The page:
Born at 23 Weeks, Doctors Gave Up on Him and Said He’d Die, Then a Tiny Squeak Saved His Life

International   |   Micaiah Bilger   |   Oct 26, 2016   |   12:57PM   |   London, England

Late-term abortions have become a heated debate topic in both the U.S. and the UK in the past few months. Some of the most powerful stories coming out of the debate are those of very premature babies who were born before the legal abortion limit.

Deborah Jackson’s son Ollie is one of them.

The British mom gave birth to Ollie and his twin Owen after just 23 weeks of pregnancy, one week before the legal abortion limit in England, according to the Mirror. The twins were so small that doctors said there was no hope of their survival. Tragically, the prediction came true for Owen, who died in Jackson’s arms just an hour after he was born.

Ollie survived. The tiny boy spent six months in the hospital battling kidney failure and brain and lung bleeds; but three years later, he is doing well, according to the report.

Jackson said she hopes Ollie’s story will help people understand the value of babies like her son and motivate them to change the current abortion laws.

“He’s living proof a baby can survive being born at 23 weeks,” she told the Sunday People. “Babies are dying unnecessarily and should get the chance to fight. It is legal to abort a baby at the same stage as Ollie which distresses me greatly.”

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Here’s more from the report:

… Deborah was rushed to hospital at 22 weeks after a huge bleed and severe ­cramping. She was sent home as, at under 23 weeks, she couldn’t be admitted to the labour ward.

The cramping worsened and she returned to the hospital. Doctors said she had gone into labour and was having a miscarriage. She was told there was no chance the babies would survive and legally they did not have to intervene. She said: “I was distraught, I couldn’t believe they were just going to let my babies die.”

She was transferred by ambulance to a specialist unit in Dunstable, Bedfordshire.

She said: “I was in an absolute panic. I was told to expect the worst, that if the babies survived they’d be severely disabled.”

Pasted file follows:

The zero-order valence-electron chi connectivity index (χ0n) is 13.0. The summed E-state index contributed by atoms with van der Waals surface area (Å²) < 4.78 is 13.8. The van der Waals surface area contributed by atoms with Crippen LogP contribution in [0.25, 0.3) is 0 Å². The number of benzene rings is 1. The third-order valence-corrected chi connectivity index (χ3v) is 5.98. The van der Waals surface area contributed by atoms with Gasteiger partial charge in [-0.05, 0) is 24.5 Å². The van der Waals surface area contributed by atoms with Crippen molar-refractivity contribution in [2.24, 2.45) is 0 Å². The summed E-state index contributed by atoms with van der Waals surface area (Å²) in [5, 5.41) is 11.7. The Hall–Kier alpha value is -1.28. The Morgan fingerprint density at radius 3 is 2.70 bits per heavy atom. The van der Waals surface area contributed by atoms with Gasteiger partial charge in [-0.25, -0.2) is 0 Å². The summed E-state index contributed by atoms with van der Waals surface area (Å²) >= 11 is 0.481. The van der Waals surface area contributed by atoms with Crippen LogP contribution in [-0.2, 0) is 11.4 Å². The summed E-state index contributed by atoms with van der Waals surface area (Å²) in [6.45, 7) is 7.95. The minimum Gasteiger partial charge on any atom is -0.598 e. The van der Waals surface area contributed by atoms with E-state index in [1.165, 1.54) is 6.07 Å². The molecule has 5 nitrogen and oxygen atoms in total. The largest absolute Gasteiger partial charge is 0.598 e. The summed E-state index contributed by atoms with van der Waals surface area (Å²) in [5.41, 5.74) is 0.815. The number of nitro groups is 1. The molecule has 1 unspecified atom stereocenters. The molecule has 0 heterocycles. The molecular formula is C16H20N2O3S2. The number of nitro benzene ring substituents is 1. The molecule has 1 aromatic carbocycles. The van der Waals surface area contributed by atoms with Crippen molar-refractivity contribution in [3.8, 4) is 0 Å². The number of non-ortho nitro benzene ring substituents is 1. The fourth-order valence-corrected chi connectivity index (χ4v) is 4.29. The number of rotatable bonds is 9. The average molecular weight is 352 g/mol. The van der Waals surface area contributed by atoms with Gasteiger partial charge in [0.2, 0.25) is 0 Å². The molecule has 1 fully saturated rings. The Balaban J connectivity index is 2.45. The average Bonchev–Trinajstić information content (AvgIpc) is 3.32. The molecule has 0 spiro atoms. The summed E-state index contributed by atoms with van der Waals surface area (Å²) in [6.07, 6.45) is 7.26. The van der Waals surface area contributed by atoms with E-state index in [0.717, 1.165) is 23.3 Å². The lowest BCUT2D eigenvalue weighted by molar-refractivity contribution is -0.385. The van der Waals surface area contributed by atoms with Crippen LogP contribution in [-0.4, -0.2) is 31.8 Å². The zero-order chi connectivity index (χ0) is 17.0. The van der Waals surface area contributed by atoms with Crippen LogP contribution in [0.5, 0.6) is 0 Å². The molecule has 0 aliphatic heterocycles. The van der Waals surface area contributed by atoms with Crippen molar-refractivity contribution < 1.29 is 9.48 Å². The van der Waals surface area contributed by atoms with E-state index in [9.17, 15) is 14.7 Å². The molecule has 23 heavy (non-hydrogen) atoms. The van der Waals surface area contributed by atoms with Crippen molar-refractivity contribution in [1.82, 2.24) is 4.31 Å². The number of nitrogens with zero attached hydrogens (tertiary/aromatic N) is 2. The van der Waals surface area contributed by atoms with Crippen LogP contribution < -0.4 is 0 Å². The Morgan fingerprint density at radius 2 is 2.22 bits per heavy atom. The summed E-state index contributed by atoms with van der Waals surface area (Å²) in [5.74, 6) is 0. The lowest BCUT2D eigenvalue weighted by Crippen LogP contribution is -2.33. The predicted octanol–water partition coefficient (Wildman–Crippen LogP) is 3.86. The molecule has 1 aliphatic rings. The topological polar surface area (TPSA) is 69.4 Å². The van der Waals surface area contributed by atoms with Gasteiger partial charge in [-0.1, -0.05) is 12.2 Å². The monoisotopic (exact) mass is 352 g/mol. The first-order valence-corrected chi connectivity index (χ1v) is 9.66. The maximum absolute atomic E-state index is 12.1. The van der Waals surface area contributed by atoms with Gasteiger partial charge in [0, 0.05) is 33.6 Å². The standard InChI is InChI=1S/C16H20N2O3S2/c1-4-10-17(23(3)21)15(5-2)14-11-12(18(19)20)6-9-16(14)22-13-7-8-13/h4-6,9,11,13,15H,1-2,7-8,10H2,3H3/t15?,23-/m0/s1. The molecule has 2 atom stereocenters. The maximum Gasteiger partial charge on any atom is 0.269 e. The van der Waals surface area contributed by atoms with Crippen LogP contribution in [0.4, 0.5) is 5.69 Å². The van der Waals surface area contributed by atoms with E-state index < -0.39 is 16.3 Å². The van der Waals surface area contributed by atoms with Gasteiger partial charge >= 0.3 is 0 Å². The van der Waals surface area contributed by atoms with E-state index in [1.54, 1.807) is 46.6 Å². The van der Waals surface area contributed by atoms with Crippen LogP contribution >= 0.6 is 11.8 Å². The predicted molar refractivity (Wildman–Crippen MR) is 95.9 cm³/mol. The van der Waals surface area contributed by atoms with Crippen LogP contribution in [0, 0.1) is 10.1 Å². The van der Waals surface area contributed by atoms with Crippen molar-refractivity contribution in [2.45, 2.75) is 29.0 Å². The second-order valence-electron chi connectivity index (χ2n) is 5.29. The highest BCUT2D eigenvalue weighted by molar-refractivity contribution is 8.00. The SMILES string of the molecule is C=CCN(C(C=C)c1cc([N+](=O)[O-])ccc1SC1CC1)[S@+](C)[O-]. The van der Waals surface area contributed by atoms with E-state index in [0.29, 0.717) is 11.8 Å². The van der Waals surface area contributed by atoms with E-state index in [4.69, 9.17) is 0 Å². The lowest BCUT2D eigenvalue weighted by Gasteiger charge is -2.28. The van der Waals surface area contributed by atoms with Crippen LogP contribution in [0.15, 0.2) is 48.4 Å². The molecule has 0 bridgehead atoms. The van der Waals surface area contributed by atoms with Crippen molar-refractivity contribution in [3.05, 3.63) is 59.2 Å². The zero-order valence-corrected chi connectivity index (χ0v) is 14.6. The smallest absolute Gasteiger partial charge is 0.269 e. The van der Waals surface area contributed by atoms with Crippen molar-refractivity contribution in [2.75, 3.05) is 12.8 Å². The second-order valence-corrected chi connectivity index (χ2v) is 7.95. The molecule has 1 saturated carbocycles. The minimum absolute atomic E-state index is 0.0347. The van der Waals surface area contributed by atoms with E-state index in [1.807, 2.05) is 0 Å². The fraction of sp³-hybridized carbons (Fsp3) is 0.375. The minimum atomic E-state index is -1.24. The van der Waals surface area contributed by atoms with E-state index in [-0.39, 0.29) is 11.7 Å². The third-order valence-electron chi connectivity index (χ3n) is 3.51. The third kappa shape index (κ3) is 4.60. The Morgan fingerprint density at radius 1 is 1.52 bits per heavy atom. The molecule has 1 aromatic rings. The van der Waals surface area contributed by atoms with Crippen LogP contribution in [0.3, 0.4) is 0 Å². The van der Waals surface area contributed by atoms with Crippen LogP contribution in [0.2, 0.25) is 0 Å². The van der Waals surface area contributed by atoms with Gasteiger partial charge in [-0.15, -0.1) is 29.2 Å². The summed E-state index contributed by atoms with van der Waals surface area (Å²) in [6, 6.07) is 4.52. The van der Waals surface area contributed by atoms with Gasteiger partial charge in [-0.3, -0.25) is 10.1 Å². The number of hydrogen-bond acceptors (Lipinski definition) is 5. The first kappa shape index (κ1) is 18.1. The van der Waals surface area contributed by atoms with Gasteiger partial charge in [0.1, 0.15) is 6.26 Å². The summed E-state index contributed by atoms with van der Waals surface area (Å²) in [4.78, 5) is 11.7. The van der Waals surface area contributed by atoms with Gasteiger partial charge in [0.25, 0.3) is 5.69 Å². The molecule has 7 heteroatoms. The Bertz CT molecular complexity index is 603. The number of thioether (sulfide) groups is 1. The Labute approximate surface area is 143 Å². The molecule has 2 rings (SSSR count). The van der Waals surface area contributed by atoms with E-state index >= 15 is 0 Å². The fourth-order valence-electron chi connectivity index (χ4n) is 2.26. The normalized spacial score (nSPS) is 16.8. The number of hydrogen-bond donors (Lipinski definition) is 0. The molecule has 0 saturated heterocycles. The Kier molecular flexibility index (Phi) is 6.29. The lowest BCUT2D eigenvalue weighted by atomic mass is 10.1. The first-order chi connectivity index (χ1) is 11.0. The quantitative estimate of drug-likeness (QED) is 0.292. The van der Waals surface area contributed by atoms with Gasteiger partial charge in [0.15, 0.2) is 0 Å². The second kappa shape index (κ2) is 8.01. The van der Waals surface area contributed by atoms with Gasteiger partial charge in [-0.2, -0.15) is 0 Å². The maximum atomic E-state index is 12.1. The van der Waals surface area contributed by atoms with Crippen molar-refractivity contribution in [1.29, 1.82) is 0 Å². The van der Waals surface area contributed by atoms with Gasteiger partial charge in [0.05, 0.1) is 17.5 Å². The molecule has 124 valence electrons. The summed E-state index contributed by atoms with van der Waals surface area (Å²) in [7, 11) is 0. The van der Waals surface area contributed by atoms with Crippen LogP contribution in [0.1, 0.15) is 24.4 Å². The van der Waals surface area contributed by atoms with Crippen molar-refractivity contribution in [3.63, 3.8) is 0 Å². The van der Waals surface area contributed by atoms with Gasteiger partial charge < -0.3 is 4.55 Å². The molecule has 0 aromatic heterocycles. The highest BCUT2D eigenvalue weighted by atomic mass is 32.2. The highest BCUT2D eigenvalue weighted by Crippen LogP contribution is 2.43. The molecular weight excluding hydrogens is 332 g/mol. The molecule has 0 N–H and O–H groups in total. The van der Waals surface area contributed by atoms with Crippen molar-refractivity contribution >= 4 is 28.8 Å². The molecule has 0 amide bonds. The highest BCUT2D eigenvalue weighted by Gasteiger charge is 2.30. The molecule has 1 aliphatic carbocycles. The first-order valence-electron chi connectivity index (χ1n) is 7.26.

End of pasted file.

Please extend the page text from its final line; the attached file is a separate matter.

After watching Owen die, Jackson said she was hit with a heart-wrenching fear that she would lose Ollie, too. Her fears gave way to hope three minutes later when she heard Ollie let out a tiny squeak. Doctors quickly and rushed her 1 pound 1 ounce baby boy to the neonatal intensive care unit, she remembered.

Ollie spent six months in the hospital where he fought to overcome several lung and brain bleeds and a hole in his heart; he had 20 blood transfusions during the course of his hospital stay, the report states. In September 2013, Jackson finally was allowed to take Ollie home.

“Looking at him today fills me with pride. He is a normal cheeky three-year-old who has brought so much joy to our lives,” she said.

Jackson said she hopes Ollie’s story will prompt the British government to change current abortion laws and protect more babies’ lives.

In the U.S., abortion is legal up until 24 weeks in many states and even later in a few others. Estimates put the number of late-term abortions a year at about 18,000 in the United States. Research from the CDC corroborates those numbers. According to the Centers for Disease Control, which has a long-standing history of under-reporting the total number of abortions in the United States because it doesn’t get numbers from every state (including the largest state, California), 9,709 abortions were done at 18-20 weeks and 7,325 abortions were done on babies older than 21 weeks.

Only nine nations in the world allow abortions after 14 weeks of gestation, according to Americans United for Life.